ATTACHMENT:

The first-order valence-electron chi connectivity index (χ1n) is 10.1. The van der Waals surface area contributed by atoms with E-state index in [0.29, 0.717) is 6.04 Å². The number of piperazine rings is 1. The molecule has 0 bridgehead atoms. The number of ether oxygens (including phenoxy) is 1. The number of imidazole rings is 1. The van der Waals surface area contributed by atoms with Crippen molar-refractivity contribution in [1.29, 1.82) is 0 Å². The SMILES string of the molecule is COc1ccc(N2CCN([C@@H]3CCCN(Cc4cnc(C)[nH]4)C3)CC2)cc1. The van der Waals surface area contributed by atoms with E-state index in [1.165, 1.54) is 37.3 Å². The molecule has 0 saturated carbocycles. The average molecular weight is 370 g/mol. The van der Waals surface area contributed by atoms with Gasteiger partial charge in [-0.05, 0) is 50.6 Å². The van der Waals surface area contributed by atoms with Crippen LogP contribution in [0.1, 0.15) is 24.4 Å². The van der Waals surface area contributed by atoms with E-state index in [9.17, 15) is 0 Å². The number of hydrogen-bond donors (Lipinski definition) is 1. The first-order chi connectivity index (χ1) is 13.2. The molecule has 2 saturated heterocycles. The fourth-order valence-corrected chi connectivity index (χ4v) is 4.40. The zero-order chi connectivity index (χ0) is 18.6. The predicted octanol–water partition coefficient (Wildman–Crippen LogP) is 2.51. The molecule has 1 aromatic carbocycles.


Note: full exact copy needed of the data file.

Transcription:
The first-order valence-electron chi connectivity index (χ1n) is 10.1. The van der Waals surface area contributed by atoms with E-state index in [0.29, 0.717) is 6.04 Å². The number of piperazine rings is 1. The molecule has 0 bridgehead atoms. The number of ether oxygens (including phenoxy) is 1. The number of imidazole rings is 1. The van der Waals surface area contributed by atoms with Crippen molar-refractivity contribution in [1.29, 1.82) is 0 Å². The SMILES string of the molecule is COc1ccc(N2CCN([C@@H]3CCCN(Cc4cnc(C)[nH]4)C3)CC2)cc1. The van der Waals surface area contributed by atoms with E-state index in [1.165, 1.54) is 37.3 Å². The molecule has 0 saturated carbocycles. The average molecular weight is 370 g/mol. The van der Waals surface area contributed by atoms with Gasteiger partial charge in [-0.05, 0) is 50.6 Å². The van der Waals surface area contributed by atoms with Crippen LogP contribution in [0.1, 0.15) is 24.4 Å². The van der Waals surface area contributed by atoms with E-state index in [9.17, 15) is 0 Å². The number of hydrogen-bond donors (Lipinski definition) is 1. The first-order chi connectivity index (χ1) is 13.2. The molecule has 2 saturated heterocycles. The fourth-order valence-corrected chi connectivity index (χ4v) is 4.40. The zero-order chi connectivity index (χ0) is 18.6. The predicted octanol–water partition coefficient (Wildman–Crippen LogP) is 2.51. The molecule has 1 aromatic carbocycles.